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How to start ski touring

How to start ski touring

Ski touring is skiing in the backcountry and open mountain areas. It combines skiing, free-riding and mountaineering into one single activity. Using a combinations of climbing skins, crampons and ingenuity, ski tourers can ascend the most difficult terrains and enjoy fresh powder tracks on their way down. “Earning your turns” could easily be the sport's motto!

  • Why do it? Imagine being alone in the mountains feeling both scared and excited. Walking and climbing up the mountains on your skis and riding down on powder, with total freedom and choosing your own line is a unique experience you will want to repeat again and again.

  • How to start? Before heading out to the mountains, we would recommend that you feel confident when skiing in an off-piste environment. Also educate yourself to understand some basics of winter mountaineering and do some initial practise with skins in an easy and controlled terrain. Go for your first rides with a mountain guide.

  • Taking a lesson? Taking an avalanche safety course would be more than recommended and rather compulsory if you plan to practise the sport frequently.

  • Risk level: Medium

  • Physical intensity: very demanding

  • Do I need a certification? No

  • What to buy? Rent first! Afterwards go for a pair of ski touring boots, skins, skis, bindings and poles for a starter, together with the avalanche rescue kit. We have prepared a detailed list of options bellow.

how to start backcountry skiing and snowboarding.jpg

"Glory in skiing virgin snow, in being the first to mark the powder with the signature of their run."

Tim Cahill - Founding editor of Outside Magazine and travel writer

Essential gear for ski touring

The popularity of ski touring and backcountry skiing have grown massively. Nowadays conditions are safer, allowing us to be much more prepared than we were before.

Depending on your preference of skiing, you have some options to choose from, like modern alpine touring, telemark and split-boarding gear. If you would like to keep your regular alpine skis, you can adapt them by using ski-touring bindings and binding adapters.

As a general rule, ski touring gear is designed to spend 90% of the time going up hill, so adapting any other gear would result in carrying more weight when climbing up the mountains, though having a better experience when skiing down. But, if the skiing experience is for you of utmost importance, then you will have to go for the heavier options, increasing the physical demand. Next, we have build up a rider's list that you should keep an eye one, before heading up to the mountains:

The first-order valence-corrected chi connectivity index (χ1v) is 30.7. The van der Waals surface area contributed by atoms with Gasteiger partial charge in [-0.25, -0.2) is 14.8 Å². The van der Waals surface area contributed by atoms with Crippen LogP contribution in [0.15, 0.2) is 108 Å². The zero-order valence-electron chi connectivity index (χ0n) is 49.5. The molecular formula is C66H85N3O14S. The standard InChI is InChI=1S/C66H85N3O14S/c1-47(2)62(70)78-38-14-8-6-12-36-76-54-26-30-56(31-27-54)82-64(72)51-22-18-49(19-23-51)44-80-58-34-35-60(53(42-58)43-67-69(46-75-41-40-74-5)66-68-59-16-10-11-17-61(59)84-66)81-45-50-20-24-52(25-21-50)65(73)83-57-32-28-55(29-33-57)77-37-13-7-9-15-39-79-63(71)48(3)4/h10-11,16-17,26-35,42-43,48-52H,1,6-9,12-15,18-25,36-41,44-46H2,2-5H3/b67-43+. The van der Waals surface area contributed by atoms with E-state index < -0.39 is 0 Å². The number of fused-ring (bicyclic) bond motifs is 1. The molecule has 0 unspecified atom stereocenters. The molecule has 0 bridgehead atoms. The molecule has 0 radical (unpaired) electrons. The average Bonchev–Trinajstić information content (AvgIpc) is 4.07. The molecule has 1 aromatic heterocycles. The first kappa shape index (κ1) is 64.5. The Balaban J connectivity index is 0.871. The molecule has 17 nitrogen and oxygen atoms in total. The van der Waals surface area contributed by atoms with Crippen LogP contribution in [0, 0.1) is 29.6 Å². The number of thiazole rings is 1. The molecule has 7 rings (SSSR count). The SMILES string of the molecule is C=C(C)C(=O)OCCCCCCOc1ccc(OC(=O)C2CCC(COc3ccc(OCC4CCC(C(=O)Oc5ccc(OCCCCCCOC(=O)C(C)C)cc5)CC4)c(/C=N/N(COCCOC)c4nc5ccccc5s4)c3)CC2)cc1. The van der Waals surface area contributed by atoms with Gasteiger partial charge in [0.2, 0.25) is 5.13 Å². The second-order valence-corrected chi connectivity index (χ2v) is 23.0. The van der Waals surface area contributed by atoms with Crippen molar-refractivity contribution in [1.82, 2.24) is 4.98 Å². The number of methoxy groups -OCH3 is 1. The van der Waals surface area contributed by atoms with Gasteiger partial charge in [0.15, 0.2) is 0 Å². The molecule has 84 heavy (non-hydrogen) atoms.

• an avalanche kit: a probe, a shovel and a beacon (radio transceiver). These are the most important ones! If you’re missing one, don’t go out. A probe is a metal rod used to probe through avalanche debris in search of buried victims. A beacon or avalanche transceiver is a class of active radio transceiver specialised for the purpose of finding people or equipment buried under snow.

  • a smaller backpack: (at least 35 l of space) to store the extra pieces of clothing you won’t be wearing right away, water, food, a probe, a shovel and the first aid kit. (You always want to keep the beacon or transceiver under your jacket and not in the backpack).

  • skins for going uphill. Never go out without first checking that the skins fit to the skis correctly.

  • waterproof clothing, both jacket and pants (and layers of underwear). We strongly advise not to use cotton made clothes, as they get wet when you sweat and do not dry easily.

  • helmet, goggles, sunglasses and 2 pairs of gloves! don’t forget the sunscreen.

  • emergency space blanket + a first aid kit.

  • depending on where you go we would also recommend carrying a rope.

  • avalanche airbag packs are optional, though they can add an additional element of safety.

  • last but not least, enough food and water (it is a physically very demanding activity).

IMPORTANT: You should always carry an avalanche kit when heading to an avalanche prone terrain and also understand how to use the gear. Backcountry skiing requires an acceptance of the risks involved and implies a willingness to take responsibility for educating oneself about these dangers and ways to mitigate them. Avoid going ski touring alone.

 Ski Touring
“Skiing gives me a feeling of freedom. That’s the reward for the struggle, the training and the climb to the top.”
— Andrzej Bargiel, Polish ski mountaineer who made the first descent on skis from the summit of K-2, the planet's second-highest mountain.

How to prepare for ski touring

Training is possible (and fun!) even if you don’t live in a mountainous area, you just need to use your imagination to work out the key parts of your body for ski touring: your core, hips, back, legs and ankles. It’s important to improve your endurance and train your strength. From climbing stairs, to using ankle weights (to strengthen your hip muscles), the possibilities are countless.

In general try to have a good level of aerobic fitness in order to approach the sport with good levels of heart and lung strength. Ski touring is a demanding activity that will test your body's oxygen utilisation.

Once you’re ready to roll, and before heading to the real thing, we absolutely suggest at least two days of preparation on an easier terrain.

Pier Solomon skips the lift lines and heads off on foot through the backcountry of Japan, British Columbia and his own backyard in Switzerland. A film by DPS Cinematic in partnership with Patagonia.

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